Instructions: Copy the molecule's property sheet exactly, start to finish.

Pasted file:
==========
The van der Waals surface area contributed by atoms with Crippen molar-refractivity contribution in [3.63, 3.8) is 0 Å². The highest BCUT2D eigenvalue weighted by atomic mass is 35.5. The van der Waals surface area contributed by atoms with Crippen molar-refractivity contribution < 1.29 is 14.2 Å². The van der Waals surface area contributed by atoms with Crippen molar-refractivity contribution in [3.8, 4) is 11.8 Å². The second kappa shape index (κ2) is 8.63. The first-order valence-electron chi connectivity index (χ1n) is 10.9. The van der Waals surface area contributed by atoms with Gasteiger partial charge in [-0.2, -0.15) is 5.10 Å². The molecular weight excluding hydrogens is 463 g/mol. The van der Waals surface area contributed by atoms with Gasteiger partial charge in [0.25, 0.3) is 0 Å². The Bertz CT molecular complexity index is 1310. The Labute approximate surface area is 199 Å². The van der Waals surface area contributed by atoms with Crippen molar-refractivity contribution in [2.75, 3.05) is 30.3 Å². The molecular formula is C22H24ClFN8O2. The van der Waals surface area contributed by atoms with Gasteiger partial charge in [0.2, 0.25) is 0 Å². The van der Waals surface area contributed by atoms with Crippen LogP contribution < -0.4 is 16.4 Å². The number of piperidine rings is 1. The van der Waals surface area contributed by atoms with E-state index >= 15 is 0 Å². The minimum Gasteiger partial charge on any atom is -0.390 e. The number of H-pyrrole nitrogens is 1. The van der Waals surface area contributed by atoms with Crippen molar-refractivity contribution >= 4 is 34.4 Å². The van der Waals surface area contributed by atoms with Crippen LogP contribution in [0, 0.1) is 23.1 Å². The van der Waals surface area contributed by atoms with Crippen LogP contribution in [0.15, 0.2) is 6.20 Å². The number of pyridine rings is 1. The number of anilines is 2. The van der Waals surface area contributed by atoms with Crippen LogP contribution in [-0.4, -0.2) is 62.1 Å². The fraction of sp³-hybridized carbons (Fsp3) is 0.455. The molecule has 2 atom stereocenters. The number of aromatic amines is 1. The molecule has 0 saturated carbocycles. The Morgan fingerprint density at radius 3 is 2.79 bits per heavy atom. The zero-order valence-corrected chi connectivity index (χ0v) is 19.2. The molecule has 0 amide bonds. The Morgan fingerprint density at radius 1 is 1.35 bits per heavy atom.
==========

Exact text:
The van der Waals surface area contributed by atoms with Crippen molar-refractivity contribution in [3.63, 3.8) is 0 Å². The highest BCUT2D eigenvalue weighted by atomic mass is 35.5. The van der Waals surface area contributed by atoms with Crippen molar-refractivity contribution < 1.29 is 14.2 Å². The van der Waals surface area contributed by atoms with Crippen molar-refractivity contribution in [3.8, 4) is 11.8 Å². The second kappa shape index (κ2) is 8.63. The first-order valence-electron chi connectivity index (χ1n) is 10.9. The van der Waals surface area contributed by atoms with Gasteiger partial charge in [-0.2, -0.15) is 5.10 Å². The molecular weight excluding hydrogens is 463 g/mol. The van der Waals surface area contributed by atoms with Gasteiger partial charge in [0.25, 0.3) is 0 Å². The Bertz CT molecular complexity index is 1310. The Labute approximate surface area is 199 Å². The van der Waals surface area contributed by atoms with Crippen molar-refractivity contribution in [2.75, 3.05) is 30.3 Å². The molecular formula is C22H24ClFN8O2. The van der Waals surface area contributed by atoms with Gasteiger partial charge in [0.2, 0.25) is 0 Å². The van der Waals surface area contributed by atoms with Crippen LogP contribution < -0.4 is 16.4 Å². The number of piperidine rings is 1. The van der Waals surface area contributed by atoms with E-state index >= 15 is 0 Å². The minimum Gasteiger partial charge on any atom is -0.390 e. The number of H-pyrrole nitrogens is 1. The van der Waals surface area contributed by atoms with Crippen molar-refractivity contribution >= 4 is 34.4 Å². The van der Waals surface area contributed by atoms with Crippen LogP contribution in [0, 0.1) is 23.1 Å². The van der Waals surface area contributed by atoms with Crippen LogP contribution in [0.15, 0.2) is 6.20 Å². The number of pyridine rings is 1. The number of anilines is 2. The van der Waals surface area contributed by atoms with Crippen LogP contribution in [-0.4, -0.2) is 62.1 Å². The fraction of sp³-hybridized carbons (Fsp3) is 0.455. The molecule has 2 atom stereocenters. The number of aromatic amines is 1. The molecule has 0 saturated carbocycles. The Morgan fingerprint density at radius 3 is 2.79 bits per heavy atom. The zero-order valence-corrected chi connectivity index (χ0v) is 19.2. The molecule has 0 amide bonds. The Morgan fingerprint density at radius 1 is 1.35 bits per heavy atom.